Changes in your exercise patterns, including cessation of exercise, can cause fluctuations in your menstrual cycle. Although excessive exercise more commonly causes delayed or stopped periods, a lack of exercise could potentially be responsible for your period's lateness as well, especially if you have gained weight as a result. Sometimes a combination of factors including exercise cessation may cause a late period. Every woman is unique, and so is her cycle. If you have repeated missed periods, you should see your doctor.
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Menstruation and Amenorrhea Facts
Women typically begin menstruating between the ages of 8 and 15, with an average onset of 12 years, and periods can be irregular in the beginning. Amenorrhea, the absence of mensturation, is diagnosed when a woman misses at least three consecutive periods. The reasons for missed periods vary greatly and may include pregnancy, lactation, menopause, certain medications, hormonal imbalances, and lifestyle factors such as excessive exercise and stress. Conditions that impact the reproductive system -- for example, polycystic ovary syndrome -- are also potential causes for delayed menstruation. Although it would be uncommon for exercise cessation to be the sole factor behind delayed periods, it could be a contributing factor.
Weight Gain After Stopping Exercise
When you stop exercising, your body weight may change due to the lack of activity. If you consume the same number of calories after you stop working out, weight gain is often inevitable. When your body weight changes significantly in either direction, your menstrual cycle may be delayed. To delay menstruation, this weight gain would normally need to be significant enough to be classified as obesity, but every woman is unique, and thus any weight gain could conceivably cause or contribute to a late period.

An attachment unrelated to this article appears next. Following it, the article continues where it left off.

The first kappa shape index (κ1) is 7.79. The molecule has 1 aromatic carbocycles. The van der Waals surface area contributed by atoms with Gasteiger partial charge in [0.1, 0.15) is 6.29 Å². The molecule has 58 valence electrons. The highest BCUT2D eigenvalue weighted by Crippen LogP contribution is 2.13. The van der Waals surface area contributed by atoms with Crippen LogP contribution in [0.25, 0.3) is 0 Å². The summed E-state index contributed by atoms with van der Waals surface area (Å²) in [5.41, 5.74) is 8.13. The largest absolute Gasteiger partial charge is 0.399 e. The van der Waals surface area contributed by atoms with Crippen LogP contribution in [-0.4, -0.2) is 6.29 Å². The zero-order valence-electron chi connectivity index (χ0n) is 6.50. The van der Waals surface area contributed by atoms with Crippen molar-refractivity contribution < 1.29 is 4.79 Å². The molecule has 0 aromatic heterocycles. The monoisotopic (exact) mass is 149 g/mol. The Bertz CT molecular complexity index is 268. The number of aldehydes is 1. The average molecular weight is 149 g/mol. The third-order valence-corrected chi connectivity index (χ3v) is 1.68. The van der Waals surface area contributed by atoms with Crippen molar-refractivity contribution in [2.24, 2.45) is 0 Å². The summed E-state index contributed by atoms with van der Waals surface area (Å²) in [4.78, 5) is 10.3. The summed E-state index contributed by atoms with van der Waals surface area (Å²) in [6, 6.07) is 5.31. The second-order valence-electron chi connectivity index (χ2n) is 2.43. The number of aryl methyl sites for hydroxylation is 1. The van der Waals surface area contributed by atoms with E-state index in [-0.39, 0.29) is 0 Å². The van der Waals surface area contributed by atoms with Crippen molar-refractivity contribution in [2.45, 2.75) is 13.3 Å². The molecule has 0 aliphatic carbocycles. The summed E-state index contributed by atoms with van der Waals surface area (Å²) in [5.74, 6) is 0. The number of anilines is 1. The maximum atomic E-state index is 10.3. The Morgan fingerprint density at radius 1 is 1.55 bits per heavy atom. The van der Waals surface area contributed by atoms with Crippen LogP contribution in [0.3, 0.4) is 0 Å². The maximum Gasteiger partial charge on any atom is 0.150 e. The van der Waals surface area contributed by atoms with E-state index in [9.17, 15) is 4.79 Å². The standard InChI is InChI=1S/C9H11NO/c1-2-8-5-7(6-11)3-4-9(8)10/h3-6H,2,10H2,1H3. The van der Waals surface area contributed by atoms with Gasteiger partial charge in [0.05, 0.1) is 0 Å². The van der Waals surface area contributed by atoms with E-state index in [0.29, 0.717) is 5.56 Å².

What You Can Do
If you are experiencing delayed menstruation and you suspect that your lack of exercise may have something to do with it, consider the other potential causes of late periods. Starting to exercise again, even at just a minimal level, can help regulate your body so that you could potentially resume a regular cycle. If you can control any of the factors, such as stress, that may be contributing to your delayed periods, you should do so. Reducing stress has benefits not just for menstrual cycle regularity but also for your mind and body.
When to Seek Help
If you are experiencing any symptoms of illness or health irregularities along with your delayed period, you should consider seeking medical attention. The U.S. Department of Health and Human Services Office on Women's Health website states that you should see a doctor if your period stops for at least 90 days. Although the cessation of your period for an extended time does not necessarily indicate a serious health problem, it can be an indicator of health issues and warrants attention by medical professionals.